We are delighted that our colleague Dr Melani Schroeter from the Department of Languages and Culture has colluded with Sigmund Freud himself to present his Historical Desert Island Discs …
We are honoured to host Dr Sigmund Freud in today’s edition of Historical Desert Island Discs. Dr Freud’s thinking and writing has fundamentally changed the way in which we view ourselves and others as human beings by offering us a theoretical framework and terminological inventory for describing what goes on – and what at times goes wrong – in our minds and emotions. He and other scholars of his time, such as C.G. Jung and A. Adler have practically added a whole new dimension to our perception of humanity. Freud proposed as material for analysing and treating patients’ mental health issues not least dreams, associations and their own talk, at times reflected and reframed back to them by the therapist as part of ‘the talking cure’.
Dr Freud has kindly agreed to participate in a slightly unusual set-up for which we put up a comfortable sofa on our desert island which looks a bit like this:
Dr Freud will lay down on the sofa and we will be playing a number of songs to him with the aim of triggering a response or any kind of free association which will hopefully give us some food for analysing the founder of psychoanalysis himself. Here we go:
1) Basket Case, Green Day
Dr Freud, what do you think about this song?
Is this supposed to be music? Anyway, he makes himself sound as though he could do with some talking cure. Maybe he is just seeking attention, what with all that harsh noise.
2) The Rolling Stones, 19th Nervous Breakdown
As a doctor, my professional ethics prohibit me from joining in such kind of patient-despising. I have spent a lifetime arguing that psychological problems are real problems and I am not going over this again.
3) The Doors, The End
Urgh, it’s gloomy. This song obviously refers to my theorising around children’s tabooed desire for their parent of the opposite sex and the urge to destroy the competing parent of the same sex. I would have never put it into such crude terms, though. Seeing that it is such a torturously long song, they could really be a bit more elaborate. Also, haven’t you moved on beyond the heterosexual framework in the meantime?!
4) The Kinks, National Health
Do they suggest regular sexual activity should become a public health recommendation? I never thought about that. My focus was very much on the individual, I never considered it in terms of public policy. Very interesting. Imagine I had got that out by the time the Nazis came to power!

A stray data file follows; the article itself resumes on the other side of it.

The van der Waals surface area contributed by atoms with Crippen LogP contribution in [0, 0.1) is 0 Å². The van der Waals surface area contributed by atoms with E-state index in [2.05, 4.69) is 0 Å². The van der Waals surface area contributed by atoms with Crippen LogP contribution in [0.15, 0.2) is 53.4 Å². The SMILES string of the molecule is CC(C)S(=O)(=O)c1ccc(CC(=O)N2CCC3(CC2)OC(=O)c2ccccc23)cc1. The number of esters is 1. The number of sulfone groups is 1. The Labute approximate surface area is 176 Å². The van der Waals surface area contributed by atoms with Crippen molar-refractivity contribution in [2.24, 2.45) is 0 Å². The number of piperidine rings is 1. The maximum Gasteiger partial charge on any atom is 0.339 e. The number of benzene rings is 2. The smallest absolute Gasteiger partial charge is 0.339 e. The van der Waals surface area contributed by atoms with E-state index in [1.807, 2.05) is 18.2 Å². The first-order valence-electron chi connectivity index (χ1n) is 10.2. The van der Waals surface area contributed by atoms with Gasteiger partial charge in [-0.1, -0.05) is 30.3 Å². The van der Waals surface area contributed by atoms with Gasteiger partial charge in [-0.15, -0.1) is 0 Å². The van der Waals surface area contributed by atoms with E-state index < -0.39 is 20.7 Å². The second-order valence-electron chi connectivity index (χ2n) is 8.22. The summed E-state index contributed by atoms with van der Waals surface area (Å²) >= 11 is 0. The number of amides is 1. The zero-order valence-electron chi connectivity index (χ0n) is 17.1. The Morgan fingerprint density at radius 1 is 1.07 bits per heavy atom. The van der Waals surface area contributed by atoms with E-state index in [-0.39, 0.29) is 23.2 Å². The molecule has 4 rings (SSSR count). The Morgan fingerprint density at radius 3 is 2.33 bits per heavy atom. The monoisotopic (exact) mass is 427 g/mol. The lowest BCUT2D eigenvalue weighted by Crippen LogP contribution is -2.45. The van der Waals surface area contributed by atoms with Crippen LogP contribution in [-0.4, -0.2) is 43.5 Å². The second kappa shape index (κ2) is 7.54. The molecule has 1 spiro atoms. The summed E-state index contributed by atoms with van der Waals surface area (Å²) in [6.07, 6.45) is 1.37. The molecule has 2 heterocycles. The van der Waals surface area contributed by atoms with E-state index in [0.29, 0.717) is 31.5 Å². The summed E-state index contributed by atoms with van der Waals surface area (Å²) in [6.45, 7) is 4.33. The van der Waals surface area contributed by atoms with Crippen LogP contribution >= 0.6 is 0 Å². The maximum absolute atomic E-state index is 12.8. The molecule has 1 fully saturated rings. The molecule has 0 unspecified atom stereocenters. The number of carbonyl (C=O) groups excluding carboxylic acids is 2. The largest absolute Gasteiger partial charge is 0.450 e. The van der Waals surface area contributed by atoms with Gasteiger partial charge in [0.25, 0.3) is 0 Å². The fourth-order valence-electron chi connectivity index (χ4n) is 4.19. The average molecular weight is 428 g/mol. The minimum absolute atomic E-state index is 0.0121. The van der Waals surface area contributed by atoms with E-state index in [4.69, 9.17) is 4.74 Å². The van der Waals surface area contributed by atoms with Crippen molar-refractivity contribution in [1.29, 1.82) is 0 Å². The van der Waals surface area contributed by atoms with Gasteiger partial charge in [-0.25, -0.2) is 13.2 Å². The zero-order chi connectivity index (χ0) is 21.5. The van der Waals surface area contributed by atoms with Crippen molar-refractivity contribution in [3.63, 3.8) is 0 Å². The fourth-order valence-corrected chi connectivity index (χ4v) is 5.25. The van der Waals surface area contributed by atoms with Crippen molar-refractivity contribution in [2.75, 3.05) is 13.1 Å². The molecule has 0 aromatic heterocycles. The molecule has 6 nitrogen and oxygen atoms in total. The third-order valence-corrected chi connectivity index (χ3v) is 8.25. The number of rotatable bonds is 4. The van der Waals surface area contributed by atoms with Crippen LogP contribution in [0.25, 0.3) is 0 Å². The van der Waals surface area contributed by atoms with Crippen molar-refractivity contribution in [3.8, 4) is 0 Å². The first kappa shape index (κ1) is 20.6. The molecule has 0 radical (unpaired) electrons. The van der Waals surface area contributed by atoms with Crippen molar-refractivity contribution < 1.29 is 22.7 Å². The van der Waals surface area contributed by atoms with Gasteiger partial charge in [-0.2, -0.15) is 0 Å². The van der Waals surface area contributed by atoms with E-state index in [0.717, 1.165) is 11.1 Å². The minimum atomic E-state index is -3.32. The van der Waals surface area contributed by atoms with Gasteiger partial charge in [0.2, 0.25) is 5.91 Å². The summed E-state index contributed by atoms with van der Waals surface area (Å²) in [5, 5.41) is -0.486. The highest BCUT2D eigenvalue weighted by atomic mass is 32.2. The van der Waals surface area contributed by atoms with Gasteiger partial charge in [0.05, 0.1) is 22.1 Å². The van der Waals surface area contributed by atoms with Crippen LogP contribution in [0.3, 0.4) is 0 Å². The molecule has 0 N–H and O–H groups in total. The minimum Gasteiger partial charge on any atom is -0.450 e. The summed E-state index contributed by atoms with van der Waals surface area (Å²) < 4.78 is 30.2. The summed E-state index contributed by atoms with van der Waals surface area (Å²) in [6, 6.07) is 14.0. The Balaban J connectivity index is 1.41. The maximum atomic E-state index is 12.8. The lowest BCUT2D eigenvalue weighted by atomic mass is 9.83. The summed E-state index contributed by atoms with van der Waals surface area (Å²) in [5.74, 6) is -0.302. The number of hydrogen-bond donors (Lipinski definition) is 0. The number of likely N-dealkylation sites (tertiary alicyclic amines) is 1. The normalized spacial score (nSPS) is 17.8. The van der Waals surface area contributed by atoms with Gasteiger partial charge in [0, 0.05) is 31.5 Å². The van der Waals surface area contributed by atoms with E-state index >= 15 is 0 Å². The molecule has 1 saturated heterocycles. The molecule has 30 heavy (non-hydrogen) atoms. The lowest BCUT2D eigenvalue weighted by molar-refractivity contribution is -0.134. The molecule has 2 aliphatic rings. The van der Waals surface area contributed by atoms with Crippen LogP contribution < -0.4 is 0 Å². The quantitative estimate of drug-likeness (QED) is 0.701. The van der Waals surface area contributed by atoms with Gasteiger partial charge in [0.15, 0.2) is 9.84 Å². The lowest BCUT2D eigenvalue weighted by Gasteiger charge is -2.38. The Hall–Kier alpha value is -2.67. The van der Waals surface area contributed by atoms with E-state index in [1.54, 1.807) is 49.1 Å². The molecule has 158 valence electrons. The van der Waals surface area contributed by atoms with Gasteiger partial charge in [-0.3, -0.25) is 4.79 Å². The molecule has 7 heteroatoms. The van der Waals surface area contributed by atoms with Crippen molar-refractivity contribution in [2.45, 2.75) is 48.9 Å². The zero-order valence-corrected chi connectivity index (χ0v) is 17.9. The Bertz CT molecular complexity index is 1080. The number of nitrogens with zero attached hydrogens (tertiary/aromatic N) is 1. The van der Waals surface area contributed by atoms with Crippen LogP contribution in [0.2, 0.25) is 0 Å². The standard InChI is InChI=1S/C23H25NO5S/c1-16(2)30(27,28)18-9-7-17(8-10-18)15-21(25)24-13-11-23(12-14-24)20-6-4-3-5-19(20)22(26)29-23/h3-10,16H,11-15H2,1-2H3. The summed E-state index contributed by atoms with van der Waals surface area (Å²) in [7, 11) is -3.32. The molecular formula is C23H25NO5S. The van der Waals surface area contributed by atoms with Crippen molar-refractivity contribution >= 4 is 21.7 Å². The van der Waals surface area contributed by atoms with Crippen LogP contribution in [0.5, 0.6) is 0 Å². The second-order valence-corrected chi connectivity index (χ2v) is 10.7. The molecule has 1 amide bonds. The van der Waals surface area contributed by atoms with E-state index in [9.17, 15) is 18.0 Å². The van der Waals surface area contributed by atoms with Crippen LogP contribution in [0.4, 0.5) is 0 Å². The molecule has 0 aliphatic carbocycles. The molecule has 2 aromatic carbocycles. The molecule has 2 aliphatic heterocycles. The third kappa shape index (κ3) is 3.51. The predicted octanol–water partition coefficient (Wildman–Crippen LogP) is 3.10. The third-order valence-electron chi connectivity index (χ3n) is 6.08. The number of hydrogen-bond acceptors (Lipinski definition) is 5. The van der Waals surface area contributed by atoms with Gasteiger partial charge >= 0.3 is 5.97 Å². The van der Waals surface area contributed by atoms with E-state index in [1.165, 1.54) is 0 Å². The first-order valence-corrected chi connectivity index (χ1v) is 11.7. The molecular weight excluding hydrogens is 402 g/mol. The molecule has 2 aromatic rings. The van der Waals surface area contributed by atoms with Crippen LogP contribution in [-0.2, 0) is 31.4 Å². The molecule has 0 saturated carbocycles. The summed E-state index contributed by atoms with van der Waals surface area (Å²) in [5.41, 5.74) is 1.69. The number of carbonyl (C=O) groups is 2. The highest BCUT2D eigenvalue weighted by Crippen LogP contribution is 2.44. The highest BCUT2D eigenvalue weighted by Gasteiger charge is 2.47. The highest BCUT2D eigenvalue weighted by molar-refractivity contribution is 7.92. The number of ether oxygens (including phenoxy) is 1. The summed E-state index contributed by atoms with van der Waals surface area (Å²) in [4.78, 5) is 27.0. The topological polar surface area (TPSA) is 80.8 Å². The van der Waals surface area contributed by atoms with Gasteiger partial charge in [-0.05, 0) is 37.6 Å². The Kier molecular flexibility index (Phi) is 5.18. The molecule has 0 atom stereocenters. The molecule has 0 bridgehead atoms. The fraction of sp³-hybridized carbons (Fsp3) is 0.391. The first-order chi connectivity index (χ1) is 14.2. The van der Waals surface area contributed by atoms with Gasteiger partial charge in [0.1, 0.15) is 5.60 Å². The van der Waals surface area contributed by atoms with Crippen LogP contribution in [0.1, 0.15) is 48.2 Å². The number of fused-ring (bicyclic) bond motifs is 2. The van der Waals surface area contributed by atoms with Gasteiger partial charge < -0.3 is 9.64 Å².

5) Chad Mitchell Trio, Ballad of Sigmund Freud
I take no responsibility for the fees that psychoanalysts charge these days. Maintaining my six children was not exactly a walk in the park for me for many years. I cannot help these guys with their envy-problem.
6) Third Eye Blind, Palm Reader
Aha, hm, hm … typical case of resisting therapy. And of course I made it all up – what did he think blue sky ground-breaking theorising is all about?!
7) Carly Simon, Floundering
Would you leave my daughter Anna out of this, please. She has done a great job continuing in her father’s footsteps. Nothing to do with Electra, no, I really don’t think so. Are you criticising me for some of the nonsense that gets associated with my intellectual heritage? The spiritualist self-searching post-modern psycho-whimsiness came well beyond my time as you know.
8) Ultravox, Vienna
Aaaah, Vienna. Oooooh, Vienna. Yes, I do miss it. I was born in Vienna and spent 82 years of my life there before having to take up exile in London when it became clear that the Nazis who had decided that Jews were to blame for everything were really going to do us harm. I often wonder whether the Berggasse 19 still looks recognisable to me. Not sure I would really want to go back after Austria had got thoroughly messed up by the Nazis, and I don’t know how anyone would be able to trust it again. But don’t we all long to revisit the places of our past?
Thank you, Dr Freud.
Programme Editor’s postscript: The godfather of psychoanalysis seemed rather guarded. He seemed surprisingly uptight and not engaging with the associative triggers that we provided for him to open up to letting us scrutinise his inner workings.
Nevertheless, we are going to be generous and let him have one of the antique figurines he loved collecting for a luxury item – Eros would probably be appropriate. The same goes for the book; The Complete Works of his acquaintance Arthur Schnitzler – contemporary fellow doctor-turned-author and Jewish Austrian citizen who wrote psychoanalysis-inspired novellas featuring dreams and desires.
Melani teaches mostly language and linguistics across the German Studies curriculum, and also contributes to linguistics teaching and supervision of undergraduate and postgraduate students’ research beyond the German language. You can find out more about Melani and her approach to research at the University of Reading here and her staff profile here